Moreover, Dr. Naftali argued that right up until 9/11 there was no real political will to deal with terrorism. Pentagon officials resisted attempts to make the U.S. military responsible for counter-terrorism operations. Congress refused to take terrorist threats seriously and dragged its heels on issues like airport security. The media and American public failed to realise the potential for terrorist activity within the United States. The events of 9/11, of course, changed all that. However, Dr. Naftali argued that even with the impetus of 9/11, the politics and bureaucracy of the so-called "war on terror" present serious challenges to, and may in fact compromise, US national security.

In the question period following Dr. Naftali's talk, many interesting points were raised. He was asked, what in his opinion was the most significant current threat to the United States. He was also asked to comment on the methodology of counter-terrorism employed by the Bush administration, the linkages between counter-terrorism and American foreign policy in the Middle East, and the relevance of American counter-terrorism strategies within the Canadian context.

CASIS hopes to organise additional talks in Toronto on relevant security and intelligence issues. If you live in the Greater Toronto Area and would like to be notified of such events, please contact Dr. Arne Kislenko, at [email protected]

Reporter: Dr. Arne Kislenko, CASIS Ontario Representative.

National Capital Region:

On Tuesday June 7th, the Ottawa chapter of CASIS and the Centre for Security and Defence Studies of the Norman Paterson School of International Affairs, Carleton University, were hosts to Dr. Timothy Naftali, author of Blind Spot: A History of American Counter-terrorism. Dr. Naftali spoke to an audience of about 45 people at the Naval Officers' Mess, in Ottawa.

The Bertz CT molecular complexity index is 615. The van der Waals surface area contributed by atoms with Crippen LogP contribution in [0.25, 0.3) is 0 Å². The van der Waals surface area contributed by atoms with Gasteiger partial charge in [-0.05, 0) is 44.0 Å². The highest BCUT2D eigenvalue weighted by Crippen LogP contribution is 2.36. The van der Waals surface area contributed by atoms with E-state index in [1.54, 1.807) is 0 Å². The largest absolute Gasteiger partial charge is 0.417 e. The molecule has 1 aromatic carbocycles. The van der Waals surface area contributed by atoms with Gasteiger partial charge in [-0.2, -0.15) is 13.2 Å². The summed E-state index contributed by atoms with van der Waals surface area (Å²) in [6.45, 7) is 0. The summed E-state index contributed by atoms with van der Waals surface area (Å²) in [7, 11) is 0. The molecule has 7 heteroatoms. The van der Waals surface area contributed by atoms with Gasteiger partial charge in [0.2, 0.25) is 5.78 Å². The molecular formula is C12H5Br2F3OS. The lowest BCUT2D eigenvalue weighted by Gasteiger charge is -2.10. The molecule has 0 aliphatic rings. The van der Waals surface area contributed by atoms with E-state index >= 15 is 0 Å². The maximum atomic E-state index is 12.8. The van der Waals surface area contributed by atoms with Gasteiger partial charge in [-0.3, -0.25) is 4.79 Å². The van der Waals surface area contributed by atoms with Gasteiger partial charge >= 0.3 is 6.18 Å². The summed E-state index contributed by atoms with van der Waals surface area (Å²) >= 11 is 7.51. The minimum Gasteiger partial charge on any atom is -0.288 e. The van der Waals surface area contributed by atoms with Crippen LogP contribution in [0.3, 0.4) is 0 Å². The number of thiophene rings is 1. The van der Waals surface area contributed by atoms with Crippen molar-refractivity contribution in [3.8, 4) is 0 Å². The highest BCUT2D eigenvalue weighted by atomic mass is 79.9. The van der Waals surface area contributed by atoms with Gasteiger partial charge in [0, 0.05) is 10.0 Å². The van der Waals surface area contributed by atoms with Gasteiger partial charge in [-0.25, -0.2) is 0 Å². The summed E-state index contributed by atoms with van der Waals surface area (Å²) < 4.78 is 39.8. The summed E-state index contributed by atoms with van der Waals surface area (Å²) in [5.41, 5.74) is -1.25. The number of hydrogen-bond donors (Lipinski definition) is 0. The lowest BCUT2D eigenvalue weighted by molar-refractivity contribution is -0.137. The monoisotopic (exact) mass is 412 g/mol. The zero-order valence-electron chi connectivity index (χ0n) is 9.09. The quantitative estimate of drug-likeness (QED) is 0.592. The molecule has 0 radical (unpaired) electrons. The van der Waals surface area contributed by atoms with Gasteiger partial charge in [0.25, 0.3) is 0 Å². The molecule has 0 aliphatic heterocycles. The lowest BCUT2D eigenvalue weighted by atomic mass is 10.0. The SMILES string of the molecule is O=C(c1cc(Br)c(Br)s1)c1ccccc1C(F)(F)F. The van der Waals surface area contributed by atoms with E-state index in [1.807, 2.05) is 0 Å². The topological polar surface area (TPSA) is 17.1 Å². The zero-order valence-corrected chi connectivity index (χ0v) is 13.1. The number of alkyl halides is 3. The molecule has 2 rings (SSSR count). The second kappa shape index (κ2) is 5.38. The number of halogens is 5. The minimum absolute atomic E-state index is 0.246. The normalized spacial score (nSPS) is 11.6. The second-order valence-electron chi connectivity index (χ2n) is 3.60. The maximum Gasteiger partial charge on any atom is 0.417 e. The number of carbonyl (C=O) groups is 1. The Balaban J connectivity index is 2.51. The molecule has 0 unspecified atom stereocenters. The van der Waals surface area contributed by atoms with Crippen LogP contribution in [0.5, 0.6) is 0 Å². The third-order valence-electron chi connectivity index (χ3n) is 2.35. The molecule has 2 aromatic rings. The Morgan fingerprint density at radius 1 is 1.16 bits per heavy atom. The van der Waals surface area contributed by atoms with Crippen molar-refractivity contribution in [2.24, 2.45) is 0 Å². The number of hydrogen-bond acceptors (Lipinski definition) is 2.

Blind Spot is a book that documents and explores American counter-terrorism from its World War II era success, through its decline in the Cold War, to its spectacular failure in the Post Cold War era. Dr. Naftali was contracted by the 9/11 commission, to write an internal study on US counter-terrorism between 1967 and 1993, the results of which Dr. Naftali was able to use as the foundation for his book.

Dr. Naftali maintained that it was the lack of political will in Washington that caused the decline of American counter terrorism (CT). This was compounded by a lack of interest in Congress and several departments of government. For example, the US military wanted no part in CT affairs because they disliked low intensity conflict where the enemy was not in uniform. Similarly, Congress disliked CT because of its hazy legality. In fact, it was US policy until 1986 not to retaliate for overseas killings of Americans. However, it was not solely distaste for CT at policy levels that contributed to its decline. It was also the almost complete lack of public interest in the security and terrorism vulnerabilities of the United States.